LawStrata and Property

Case Note – Debt Recovery By-Law

By 5 June, 2020 No Comments

In the recent case of Janeba and The Owners of Bulimba Grove Villa Strata Plan 3266 [2020] WASAT 38, the State Administrative Tribunal (SAT) considered the validity of a special levy that had been raised to cover legal expenses and whether the amount that was raised was excessive in the context of section 36(2) and 99 of the Strata Titles Act 1985 (WA) (Strata Act).

The Applicant is a lot owner in a strata scheme comprising of 14 lots, each with a single unit entitlement.

On 14 August 2019, the Respondent raised a special levy in the amount of $28,000 for legal expenses incurred by the Respondent (Special Levy). The Special Levy was raised by contributions of $2,000 per unit entitlement.

The Law

Section 36(2)(a) of the Strata Act relevantly provides that a strata company may “establish a reserve fund for the purpose of accumulating funds to meet contingent expenses, other than those of a routine nature, and other major expenses of the strata company likely to arise in the future”.

Further, section 99 of the Strata Act provides that where the SAT considers that any amount of contributions levied under section 36 of the Strata Act is inadequate or excessive, the SAT may order a variation of the amount.

Party Positions

The Applicant submitted that the Strata Act does not give the Strata Company the power to raise special levies. Rather, the Strata Act refers to two types of levies; namely an administrative levy and a reserve fund levy. Further, the Applicant contended that the Strata Act does not give the Strata Company power to use reserve funds for immediate or past expenditure. The use of these funds is restricted to meeting contingent expenses and other major expenses of the Strata Company that are likely to arise in the future.

In relation to the amount of the Special Levy, the Applicant contended that it was “unreasonable, hugely excessive, unjustified and out of proportion to legal costs”. This was based on the Strata Company’s legal costs being $3,418.52 at the day of the Extraordinary General Meeting.

The Respondent submitted that the Applicant had commenced a number of legal proceedings against the Strata Company in the SAT and one in the Magistrates Court. Based on the Applicant’s litigious history, the Strata Company considered it was good corporate governance that a Special Levy be raised to meet that contingency.

In relation to the amount of the Special Levy, the Strata Company based the amount on how much had already been spent on legal fees and how much would be required in the next 12-18 months.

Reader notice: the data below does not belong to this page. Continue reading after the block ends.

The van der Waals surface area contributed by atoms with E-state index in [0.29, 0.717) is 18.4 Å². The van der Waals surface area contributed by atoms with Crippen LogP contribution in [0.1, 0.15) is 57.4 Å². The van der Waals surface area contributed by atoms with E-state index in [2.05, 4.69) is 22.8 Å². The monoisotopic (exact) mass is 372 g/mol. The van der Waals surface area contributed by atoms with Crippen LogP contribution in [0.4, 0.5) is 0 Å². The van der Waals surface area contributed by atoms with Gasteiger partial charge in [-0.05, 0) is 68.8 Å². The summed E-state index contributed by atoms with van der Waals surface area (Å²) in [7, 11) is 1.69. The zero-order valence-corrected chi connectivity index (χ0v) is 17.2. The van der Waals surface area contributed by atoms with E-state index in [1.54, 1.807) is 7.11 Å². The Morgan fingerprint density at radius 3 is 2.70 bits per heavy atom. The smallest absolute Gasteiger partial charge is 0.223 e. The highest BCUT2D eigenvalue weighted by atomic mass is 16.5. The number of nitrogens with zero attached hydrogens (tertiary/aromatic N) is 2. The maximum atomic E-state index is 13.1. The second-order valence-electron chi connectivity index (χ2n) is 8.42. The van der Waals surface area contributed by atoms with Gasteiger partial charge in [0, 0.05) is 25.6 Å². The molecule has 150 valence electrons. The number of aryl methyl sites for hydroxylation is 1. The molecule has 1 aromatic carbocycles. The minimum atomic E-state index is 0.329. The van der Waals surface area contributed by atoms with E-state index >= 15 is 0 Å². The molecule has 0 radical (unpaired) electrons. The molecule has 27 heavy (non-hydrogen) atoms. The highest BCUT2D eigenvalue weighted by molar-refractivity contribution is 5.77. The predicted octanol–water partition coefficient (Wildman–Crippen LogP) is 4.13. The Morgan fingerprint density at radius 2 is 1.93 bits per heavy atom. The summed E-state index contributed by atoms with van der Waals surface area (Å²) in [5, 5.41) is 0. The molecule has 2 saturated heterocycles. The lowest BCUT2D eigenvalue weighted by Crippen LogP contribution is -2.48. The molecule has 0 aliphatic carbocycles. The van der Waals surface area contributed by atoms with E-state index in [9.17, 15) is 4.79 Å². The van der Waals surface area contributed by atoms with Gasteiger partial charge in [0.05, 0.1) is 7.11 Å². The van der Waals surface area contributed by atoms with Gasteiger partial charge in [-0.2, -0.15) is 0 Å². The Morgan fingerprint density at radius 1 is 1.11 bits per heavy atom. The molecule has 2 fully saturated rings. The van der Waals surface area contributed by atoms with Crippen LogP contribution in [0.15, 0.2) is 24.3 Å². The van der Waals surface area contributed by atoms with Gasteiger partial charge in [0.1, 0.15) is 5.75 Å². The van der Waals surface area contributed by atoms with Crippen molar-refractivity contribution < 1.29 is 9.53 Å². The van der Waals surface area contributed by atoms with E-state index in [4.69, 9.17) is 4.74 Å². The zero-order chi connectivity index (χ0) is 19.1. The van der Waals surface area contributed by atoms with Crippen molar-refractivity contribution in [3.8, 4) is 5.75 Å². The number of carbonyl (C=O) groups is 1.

Decision

Special Levy Validly Levied

In deciding whether the Special Levy had been validly levied, the Member noted that the purpose of accumulating these funds must be to meet contingent expenses, other than those of a routine nature, and other major expenses of the strata company likely to arise in the future. The Member considered the term ‘contingent’ as defined by the Collins Online Dictionary as ‘dependent on events, conditions, etc, not yet known; conditional’.

Based on the above, the Member concluded that future expenses arising from legal proceedings (whether currently on-foot or anticipated) are contingent expenses and would not be considered routine expenses. Accordingly, the SAT found that the Special Levy was raised for the purpose set out in section 36(2)(a) of the Strata Act and, therefore was validly levied.

Special Levy Excessive

The Member accepted the evidence of the Strata Company and found that the Special Levy was not excessive as the amount that had been expended in legal expenses by the Strata Company was tracking towards the predicted figure. Further, the fact that 12 of the 14 lot owners voted in favour of the contributions in itself demonstrated that the majority of lot owners supported the need for a Special Levy at that level.

Based on the above, the application was dismissed.

Summary

Future anticipated expenses of a Strata Company arising from legal proceedings can be “contingent expenses” for the purposes of section 36(2) of the Strata Act. One factor which will assist in determining the reasonableness of such a levy is the amount of votes in favour of the motion to impose the levy.

If you have any questions relating to the decisions raised, or more generally, please do not hesitate to contact our Jason O’Meara on 6188 3311 or at jason@pragma.law.